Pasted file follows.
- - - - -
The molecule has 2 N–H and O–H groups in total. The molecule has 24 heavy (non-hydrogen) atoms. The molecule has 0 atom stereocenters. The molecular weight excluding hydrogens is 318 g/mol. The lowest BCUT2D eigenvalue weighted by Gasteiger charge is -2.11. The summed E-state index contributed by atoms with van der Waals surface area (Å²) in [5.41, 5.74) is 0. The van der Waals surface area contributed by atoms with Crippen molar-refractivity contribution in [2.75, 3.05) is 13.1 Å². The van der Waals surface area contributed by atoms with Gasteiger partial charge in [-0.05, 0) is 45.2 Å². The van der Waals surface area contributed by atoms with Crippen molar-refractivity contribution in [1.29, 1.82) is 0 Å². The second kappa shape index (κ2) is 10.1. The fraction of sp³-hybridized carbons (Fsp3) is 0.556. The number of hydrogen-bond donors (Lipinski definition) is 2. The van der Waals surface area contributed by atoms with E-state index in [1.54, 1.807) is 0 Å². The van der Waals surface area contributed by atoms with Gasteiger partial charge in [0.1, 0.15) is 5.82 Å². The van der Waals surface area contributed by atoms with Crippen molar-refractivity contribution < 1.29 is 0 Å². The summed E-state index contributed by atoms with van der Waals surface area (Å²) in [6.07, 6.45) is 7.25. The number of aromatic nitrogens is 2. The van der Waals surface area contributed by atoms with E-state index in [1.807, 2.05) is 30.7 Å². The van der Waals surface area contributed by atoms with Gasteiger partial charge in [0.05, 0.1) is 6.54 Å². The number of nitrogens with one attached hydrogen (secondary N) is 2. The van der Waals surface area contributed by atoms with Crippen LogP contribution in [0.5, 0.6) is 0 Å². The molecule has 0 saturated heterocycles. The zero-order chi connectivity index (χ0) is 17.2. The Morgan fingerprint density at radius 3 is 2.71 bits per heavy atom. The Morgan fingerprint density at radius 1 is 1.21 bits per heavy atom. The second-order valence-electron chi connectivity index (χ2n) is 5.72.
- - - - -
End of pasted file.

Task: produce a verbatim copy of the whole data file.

The molecule has 2 N–H and O–H groups in total. The molecule has 24 heavy (non-hydrogen) atoms. The molecule has 0 atom stereocenters. The molecular weight excluding hydrogens is 318 g/mol. The lowest BCUT2D eigenvalue weighted by Gasteiger charge is -2.11. The summed E-state index contributed by atoms with van der Waals surface area (Å²) in [5.41, 5.74) is 0. The van der Waals surface area contributed by atoms with Crippen molar-refractivity contribution in [2.75, 3.05) is 13.1 Å². The van der Waals surface area contributed by atoms with Gasteiger partial charge in [-0.05, 0) is 45.2 Å². The van der Waals surface area contributed by atoms with Crippen molar-refractivity contribution in [1.29, 1.82) is 0 Å². The second kappa shape index (κ2) is 10.1. The fraction of sp³-hybridized carbons (Fsp3) is 0.556. The number of hydrogen-bond donors (Lipinski definition) is 2. The van der Waals surface area contributed by atoms with E-state index in [1.54, 1.807) is 0 Å². The van der Waals surface area contributed by atoms with Gasteiger partial charge in [0.1, 0.15) is 5.82 Å². The van der Waals surface area contributed by atoms with Crippen molar-refractivity contribution < 1.29 is 0 Å². The summed E-state index contributed by atoms with van der Waals surface area (Å²) in [6.07, 6.45) is 7.25. The number of aromatic nitrogens is 2. The van der Waals surface area contributed by atoms with E-state index in [1.807, 2.05) is 30.7 Å². The van der Waals surface area contributed by atoms with Gasteiger partial charge in [0.05, 0.1) is 6.54 Å². The number of nitrogens with one attached hydrogen (secondary N) is 2. The van der Waals surface area contributed by atoms with Crippen LogP contribution in [0.5, 0.6) is 0 Å². The molecule has 0 saturated heterocycles. The zero-order chi connectivity index (χ0) is 17.2. The Morgan fingerprint density at radius 3 is 2.71 bits per heavy atom. The Morgan fingerprint density at radius 1 is 1.21 bits per heavy atom. The second-order valence-electron chi connectivity index (χ2n) is 5.72.